Sexting, when you think about it, is really an inevitable consequence of teens and connectivity.
There they sit with hormone levels at DEFCON 1 and a smartphone in hand. You do the math. Actually, it’s already been done for you by Canadian officials.
One in six kids who has received a so-called “friend’s” naked picture online has been asked to reciprocate in-kind. That’s a lot of peer pressure to share your privates with every online stalker and horn dog on the planet. The Send This Instead app tries to give teens an easy and smart way to say no, which hopefully takes some of the pressure out of the equation.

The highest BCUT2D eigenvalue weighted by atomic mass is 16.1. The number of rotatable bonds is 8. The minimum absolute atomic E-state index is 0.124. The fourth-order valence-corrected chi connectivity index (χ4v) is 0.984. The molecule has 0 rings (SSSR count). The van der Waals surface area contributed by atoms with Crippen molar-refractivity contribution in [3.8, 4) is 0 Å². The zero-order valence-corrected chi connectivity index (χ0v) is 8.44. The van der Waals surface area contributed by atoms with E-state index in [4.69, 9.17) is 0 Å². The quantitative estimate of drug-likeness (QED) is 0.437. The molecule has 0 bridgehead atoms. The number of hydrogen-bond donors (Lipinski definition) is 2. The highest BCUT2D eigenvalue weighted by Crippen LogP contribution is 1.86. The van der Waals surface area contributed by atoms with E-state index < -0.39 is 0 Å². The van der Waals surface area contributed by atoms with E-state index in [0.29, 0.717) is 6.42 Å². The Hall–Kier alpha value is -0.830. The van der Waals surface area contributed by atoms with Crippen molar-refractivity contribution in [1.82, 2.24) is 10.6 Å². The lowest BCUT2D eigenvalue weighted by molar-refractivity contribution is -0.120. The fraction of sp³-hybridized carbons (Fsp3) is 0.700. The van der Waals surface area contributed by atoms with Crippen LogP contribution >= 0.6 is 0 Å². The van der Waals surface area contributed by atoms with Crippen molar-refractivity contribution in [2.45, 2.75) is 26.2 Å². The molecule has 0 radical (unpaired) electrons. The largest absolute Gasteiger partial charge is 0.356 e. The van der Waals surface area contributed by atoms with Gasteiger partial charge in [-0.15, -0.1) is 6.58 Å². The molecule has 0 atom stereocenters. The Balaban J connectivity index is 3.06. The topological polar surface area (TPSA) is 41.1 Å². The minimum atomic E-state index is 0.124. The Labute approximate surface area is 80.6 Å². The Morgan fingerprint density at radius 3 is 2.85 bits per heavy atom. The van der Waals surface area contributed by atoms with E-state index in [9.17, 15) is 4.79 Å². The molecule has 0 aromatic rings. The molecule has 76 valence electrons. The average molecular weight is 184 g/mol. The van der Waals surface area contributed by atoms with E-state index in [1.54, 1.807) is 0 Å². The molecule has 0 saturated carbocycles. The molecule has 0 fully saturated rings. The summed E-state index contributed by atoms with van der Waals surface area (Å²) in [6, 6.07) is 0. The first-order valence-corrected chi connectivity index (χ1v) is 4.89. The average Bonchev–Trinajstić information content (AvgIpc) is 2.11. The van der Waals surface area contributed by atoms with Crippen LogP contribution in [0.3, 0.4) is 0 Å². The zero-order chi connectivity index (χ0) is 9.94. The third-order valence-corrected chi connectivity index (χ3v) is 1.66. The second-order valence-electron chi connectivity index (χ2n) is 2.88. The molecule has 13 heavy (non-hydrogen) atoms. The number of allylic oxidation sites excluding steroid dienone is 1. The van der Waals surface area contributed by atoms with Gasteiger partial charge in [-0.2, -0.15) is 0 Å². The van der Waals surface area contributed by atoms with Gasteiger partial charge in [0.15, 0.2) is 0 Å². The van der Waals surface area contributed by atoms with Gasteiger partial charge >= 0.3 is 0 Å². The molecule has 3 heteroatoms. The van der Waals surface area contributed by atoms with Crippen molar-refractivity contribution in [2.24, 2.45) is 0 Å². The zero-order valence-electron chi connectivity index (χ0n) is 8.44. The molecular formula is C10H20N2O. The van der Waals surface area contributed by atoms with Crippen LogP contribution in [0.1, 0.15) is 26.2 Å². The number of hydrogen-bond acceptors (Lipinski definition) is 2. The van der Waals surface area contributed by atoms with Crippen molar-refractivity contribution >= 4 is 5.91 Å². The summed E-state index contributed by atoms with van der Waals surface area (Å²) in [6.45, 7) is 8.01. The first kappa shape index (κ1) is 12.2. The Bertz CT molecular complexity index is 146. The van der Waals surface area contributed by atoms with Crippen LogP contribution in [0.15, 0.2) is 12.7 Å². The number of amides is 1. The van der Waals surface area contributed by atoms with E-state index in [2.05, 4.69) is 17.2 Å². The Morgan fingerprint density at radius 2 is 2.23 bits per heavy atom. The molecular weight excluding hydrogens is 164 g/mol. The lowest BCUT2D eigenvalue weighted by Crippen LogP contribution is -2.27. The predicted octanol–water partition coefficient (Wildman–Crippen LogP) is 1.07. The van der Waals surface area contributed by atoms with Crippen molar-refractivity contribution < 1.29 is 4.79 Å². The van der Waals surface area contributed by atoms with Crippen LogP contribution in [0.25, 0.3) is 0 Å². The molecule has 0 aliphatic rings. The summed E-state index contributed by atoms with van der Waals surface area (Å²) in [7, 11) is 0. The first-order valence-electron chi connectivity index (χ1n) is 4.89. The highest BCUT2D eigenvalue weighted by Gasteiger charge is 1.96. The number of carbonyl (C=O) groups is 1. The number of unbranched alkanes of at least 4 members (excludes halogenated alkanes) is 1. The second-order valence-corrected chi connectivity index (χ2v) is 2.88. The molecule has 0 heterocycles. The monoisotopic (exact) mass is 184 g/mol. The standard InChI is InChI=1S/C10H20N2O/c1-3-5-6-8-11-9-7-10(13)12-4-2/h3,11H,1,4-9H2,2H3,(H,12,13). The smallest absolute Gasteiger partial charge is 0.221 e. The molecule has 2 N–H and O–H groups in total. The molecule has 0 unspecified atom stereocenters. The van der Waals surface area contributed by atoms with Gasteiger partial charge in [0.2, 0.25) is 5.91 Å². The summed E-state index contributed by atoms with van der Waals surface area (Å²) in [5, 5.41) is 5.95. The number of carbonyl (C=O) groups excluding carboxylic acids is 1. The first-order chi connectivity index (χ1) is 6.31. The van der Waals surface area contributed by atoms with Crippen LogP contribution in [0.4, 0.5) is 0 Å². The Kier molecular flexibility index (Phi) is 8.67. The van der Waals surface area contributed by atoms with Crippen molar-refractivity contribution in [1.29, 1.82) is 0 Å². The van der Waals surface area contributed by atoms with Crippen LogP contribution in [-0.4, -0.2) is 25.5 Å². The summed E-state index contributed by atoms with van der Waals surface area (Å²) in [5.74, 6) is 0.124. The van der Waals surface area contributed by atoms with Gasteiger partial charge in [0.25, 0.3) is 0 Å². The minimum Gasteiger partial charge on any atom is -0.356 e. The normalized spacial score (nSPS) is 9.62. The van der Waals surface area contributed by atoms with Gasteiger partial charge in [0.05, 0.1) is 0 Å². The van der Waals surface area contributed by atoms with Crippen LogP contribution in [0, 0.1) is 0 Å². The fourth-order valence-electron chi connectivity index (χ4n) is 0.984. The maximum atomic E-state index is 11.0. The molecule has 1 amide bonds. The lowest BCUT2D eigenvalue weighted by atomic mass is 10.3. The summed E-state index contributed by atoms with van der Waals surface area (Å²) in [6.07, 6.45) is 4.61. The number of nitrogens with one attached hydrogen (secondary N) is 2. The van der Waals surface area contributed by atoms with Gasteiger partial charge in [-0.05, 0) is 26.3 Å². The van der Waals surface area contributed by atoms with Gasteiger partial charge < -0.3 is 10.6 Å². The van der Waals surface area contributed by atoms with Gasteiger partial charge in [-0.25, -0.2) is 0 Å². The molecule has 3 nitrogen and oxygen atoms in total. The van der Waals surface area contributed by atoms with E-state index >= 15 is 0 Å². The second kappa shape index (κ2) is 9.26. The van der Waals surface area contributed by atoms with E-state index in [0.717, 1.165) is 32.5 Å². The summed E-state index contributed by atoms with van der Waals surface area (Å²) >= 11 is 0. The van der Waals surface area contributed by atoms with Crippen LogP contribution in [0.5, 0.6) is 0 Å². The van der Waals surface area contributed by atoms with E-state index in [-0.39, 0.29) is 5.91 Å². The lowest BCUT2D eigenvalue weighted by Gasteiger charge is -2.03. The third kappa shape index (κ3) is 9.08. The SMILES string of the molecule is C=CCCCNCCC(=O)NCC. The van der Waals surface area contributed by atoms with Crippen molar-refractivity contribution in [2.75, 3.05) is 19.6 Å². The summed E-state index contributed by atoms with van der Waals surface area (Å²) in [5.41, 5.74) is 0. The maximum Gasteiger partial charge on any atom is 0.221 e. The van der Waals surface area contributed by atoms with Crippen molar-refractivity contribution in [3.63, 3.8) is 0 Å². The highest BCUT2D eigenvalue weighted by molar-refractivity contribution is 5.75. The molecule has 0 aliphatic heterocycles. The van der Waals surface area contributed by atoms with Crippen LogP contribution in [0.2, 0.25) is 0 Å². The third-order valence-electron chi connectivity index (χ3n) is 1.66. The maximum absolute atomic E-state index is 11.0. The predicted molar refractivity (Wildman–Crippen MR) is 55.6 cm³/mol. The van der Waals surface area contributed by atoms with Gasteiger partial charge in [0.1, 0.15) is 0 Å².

The Sexual Exploitation Unit in Ontario, Canada, is behind the Send This Instead app. To reach teens and keep them from sending nude photos, it needed a better strategy than education and a “Just Say No” campaign for sexting.
“Until now, anti-sexting campaigns have focused on warning kids about the dangers of sending explicit pictures of themselves, but it isn’t working, we need a new strategy,” says the unit’s manager, Inspector Scott Naylor.
So the cops formed an unlikely partnership with comedians, designers and musicians to develop sarcastic and witty responses to requests for provocative pics. The result was the Send This Instead app, now available for free in the Apple App Store and Google Play Store. Some of the responses include “Sorry, just in the middle of something… Can I reject you later?” and “Save the bandwidth… Download a life.”
Not too bad for a teen comeback, right? So, will you download the anti-sexting app? Do you think teens will use it? Let’s hope so. The internet already has all of the naked pictures it will ever need.